We break it all down over at David Walsh Blog.
Check it out!
The techniques involved in creating modern web applications are continually evolving. It can be difficult to separate out the ones that are truly improving how web applications are developed from those experiments that, while often interesting, are ultimately not worth investing in. From this sea of ideas a couple of trends have risen to the top and are radically changing how web applications are developed. These techniques are microservice-based architectures on the server and single page applications (SPAs) on the client. While an initial review of these two techniques doesn’t reveal any relation, a deeper analysis shows that these two trends are actually great partners and can be combined to enable powerful, yet maintainable, applications to be created.
dojo.io.script), but the API has been less consistent than some of us would like (
dojo.io.script.get, etc.). Additionally, we’ve never provided a server-side implementation, and if we had, it would have been another module name and API call to remember.
With the release of Dojo 1.8, we have introduced the
dojo/request API which provides consistent API calls between browsers, request methods, and environments:
var promise = request(url, options);
Creating and Enhancing Dojo Classes
In Part I of Queued and AIR issues, I talked about some of the challenges we faced during the development of Queued, our AIR application that allows you to manage your Netflix queues. In this post, I’ll discuss five other issues we ran across.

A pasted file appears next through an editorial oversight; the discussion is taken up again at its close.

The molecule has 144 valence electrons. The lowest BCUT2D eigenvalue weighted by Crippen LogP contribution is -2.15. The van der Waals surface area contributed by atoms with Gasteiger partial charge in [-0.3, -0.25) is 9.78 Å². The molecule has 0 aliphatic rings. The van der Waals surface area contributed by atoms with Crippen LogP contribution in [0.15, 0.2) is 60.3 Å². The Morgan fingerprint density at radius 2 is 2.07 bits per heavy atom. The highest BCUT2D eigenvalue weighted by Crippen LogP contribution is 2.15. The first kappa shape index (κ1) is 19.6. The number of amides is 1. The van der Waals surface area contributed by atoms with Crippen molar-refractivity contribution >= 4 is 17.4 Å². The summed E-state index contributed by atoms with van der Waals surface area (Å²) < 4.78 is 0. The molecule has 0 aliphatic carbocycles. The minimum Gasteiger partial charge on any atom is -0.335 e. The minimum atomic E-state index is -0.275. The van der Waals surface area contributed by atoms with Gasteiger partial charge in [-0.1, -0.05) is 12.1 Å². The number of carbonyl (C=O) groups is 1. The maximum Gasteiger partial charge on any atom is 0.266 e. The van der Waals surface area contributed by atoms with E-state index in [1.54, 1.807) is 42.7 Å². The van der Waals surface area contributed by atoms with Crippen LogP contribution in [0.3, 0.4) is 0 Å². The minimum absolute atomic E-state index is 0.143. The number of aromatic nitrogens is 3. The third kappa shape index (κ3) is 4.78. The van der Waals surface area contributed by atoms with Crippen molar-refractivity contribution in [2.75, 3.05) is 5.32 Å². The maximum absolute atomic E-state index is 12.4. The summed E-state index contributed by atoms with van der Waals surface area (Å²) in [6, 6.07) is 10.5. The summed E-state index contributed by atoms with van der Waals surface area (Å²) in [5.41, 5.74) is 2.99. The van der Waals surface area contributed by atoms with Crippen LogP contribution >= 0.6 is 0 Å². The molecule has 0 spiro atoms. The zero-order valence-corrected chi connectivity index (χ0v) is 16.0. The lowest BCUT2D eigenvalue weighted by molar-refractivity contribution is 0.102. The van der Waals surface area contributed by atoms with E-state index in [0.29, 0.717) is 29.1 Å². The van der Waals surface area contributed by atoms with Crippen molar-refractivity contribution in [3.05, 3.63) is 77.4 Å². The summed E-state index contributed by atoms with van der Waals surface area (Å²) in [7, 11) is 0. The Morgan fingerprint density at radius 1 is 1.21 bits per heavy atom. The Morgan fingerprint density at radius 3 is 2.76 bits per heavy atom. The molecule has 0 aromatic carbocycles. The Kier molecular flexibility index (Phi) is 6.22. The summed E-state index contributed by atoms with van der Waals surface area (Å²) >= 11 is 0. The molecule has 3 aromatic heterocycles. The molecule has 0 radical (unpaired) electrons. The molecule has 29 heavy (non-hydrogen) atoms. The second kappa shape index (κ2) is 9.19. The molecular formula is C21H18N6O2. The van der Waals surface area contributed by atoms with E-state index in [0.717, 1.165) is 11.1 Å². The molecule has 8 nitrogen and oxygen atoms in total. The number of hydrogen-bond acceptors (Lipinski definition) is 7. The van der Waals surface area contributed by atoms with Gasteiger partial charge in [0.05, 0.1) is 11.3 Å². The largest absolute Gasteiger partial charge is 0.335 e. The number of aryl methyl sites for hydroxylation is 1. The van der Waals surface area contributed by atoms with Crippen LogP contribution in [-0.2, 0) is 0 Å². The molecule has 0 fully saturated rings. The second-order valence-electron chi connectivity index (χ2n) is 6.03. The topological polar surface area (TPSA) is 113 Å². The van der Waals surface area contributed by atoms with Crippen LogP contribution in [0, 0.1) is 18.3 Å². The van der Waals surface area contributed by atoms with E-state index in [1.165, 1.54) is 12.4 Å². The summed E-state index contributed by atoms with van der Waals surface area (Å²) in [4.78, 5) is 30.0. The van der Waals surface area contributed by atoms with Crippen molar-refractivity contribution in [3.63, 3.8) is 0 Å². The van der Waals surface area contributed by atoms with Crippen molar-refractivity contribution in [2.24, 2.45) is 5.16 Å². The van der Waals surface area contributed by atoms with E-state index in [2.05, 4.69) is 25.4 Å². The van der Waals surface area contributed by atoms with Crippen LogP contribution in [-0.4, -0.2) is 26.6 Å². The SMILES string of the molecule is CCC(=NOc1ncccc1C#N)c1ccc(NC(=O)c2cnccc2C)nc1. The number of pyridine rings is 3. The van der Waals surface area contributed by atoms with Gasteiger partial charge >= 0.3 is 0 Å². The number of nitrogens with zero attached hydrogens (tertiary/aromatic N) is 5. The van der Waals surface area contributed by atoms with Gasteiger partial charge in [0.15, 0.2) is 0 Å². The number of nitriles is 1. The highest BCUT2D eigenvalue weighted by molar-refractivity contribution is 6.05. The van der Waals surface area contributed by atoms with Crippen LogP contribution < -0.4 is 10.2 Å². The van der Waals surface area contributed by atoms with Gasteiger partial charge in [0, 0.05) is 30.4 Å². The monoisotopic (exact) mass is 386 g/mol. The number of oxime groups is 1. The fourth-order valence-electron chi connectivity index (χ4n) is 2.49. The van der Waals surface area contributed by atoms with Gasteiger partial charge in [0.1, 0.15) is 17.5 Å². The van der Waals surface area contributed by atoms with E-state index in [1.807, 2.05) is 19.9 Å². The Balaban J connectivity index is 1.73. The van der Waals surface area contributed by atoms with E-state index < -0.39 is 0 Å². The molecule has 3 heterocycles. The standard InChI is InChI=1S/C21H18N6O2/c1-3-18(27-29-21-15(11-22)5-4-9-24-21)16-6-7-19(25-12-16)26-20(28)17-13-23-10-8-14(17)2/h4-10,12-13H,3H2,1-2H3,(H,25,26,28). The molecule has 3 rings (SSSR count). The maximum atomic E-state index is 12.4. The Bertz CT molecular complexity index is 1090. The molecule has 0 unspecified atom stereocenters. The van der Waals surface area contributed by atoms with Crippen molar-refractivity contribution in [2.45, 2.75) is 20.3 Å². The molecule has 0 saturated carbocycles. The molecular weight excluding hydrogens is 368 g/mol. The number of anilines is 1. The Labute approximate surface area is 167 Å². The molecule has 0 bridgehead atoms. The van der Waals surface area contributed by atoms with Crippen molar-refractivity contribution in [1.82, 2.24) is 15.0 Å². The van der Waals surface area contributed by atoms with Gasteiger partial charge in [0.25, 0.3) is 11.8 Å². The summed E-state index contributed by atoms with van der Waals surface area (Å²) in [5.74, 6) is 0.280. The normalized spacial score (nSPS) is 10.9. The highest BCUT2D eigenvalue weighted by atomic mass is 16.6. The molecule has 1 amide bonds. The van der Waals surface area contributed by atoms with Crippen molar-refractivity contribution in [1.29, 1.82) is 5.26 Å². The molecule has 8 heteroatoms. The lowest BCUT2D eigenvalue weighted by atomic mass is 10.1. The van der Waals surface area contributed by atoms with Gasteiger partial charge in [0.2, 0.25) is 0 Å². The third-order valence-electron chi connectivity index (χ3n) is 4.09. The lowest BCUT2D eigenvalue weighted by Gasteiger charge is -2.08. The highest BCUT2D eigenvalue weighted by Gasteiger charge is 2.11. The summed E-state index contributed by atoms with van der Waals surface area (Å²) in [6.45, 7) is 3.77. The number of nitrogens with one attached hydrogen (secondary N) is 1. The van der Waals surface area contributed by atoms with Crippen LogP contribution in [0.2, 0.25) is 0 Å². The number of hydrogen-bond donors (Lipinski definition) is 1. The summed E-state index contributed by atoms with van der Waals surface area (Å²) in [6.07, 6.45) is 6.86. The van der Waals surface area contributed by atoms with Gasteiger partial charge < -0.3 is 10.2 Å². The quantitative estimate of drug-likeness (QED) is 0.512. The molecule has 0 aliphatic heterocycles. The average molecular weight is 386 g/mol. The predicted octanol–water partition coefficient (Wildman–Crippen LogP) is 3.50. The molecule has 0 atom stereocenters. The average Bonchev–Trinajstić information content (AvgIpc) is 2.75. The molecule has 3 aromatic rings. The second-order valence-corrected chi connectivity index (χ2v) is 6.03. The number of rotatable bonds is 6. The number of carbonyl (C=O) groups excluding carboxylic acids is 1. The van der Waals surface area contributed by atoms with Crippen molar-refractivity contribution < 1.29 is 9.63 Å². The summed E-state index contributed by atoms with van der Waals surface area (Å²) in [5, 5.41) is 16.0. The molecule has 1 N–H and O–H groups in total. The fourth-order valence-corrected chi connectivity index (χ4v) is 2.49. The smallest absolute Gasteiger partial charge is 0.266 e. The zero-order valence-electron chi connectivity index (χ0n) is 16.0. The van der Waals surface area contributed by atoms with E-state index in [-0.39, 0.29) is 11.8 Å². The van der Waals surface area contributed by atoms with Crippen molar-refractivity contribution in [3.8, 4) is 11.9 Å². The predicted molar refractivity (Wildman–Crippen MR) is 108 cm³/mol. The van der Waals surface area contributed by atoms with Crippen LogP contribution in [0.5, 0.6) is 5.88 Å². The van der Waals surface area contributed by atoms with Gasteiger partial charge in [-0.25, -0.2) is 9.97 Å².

SitePen is excited to announce Stocker, which demonstrates some of the more advanced capabilities of Dojo, including the newly released DataChart, the DataGrid, Data Store, Comet, Persevere, and BorderContainer. SitePen is also offering a one-day workshop where you will learn how to create Stocker yourself, but I’m here to give you a sneak peak of what Stocker is and how it works.
Stocker uses these technologies to emulate a stock monitoring application. We’re using made up data, but that’s actually more interesting. The Persevere server generates new stock items at certain intervals, and then pushes them to the browser with Comet. Then the Data Store updates its items and triggers an
onSet notification. The DataGrid and DataChart are both connected to the same store, and are listening to that event. They then update their displays and show the stock items and their latest data.
During the course of developing Queued, we ran across a number of challenges developing with AIR that we needed to solve. Some were very difficult to get around, while others were the result of our team needing to think outside the web-based paradigm. In this post, I’ll talk about four issues we ran across that ended up shaping part of the Queued codebase.
SitePen’s new Queued application works very well with the Netflix API, but the smoothness of this functionality was the result of a lot of research, and trial and error. In fact, this experience led me to propose that future project timelines should budget extra time when working with an unfamiliar API—and even more time when that API is brand new and untested. Netflix released one of the more exciting APIs in recent months and SitePen began to work with it right away. The Netflix team did great work on their API and they were also very helpful with us when we had questions or there was a bug on their end. I can imagine the challenges of setting up a (Netflix) REST API with an existing system and a large and complex library of items was not simple. Integration with the Netflix API presented its own set of challenges to us.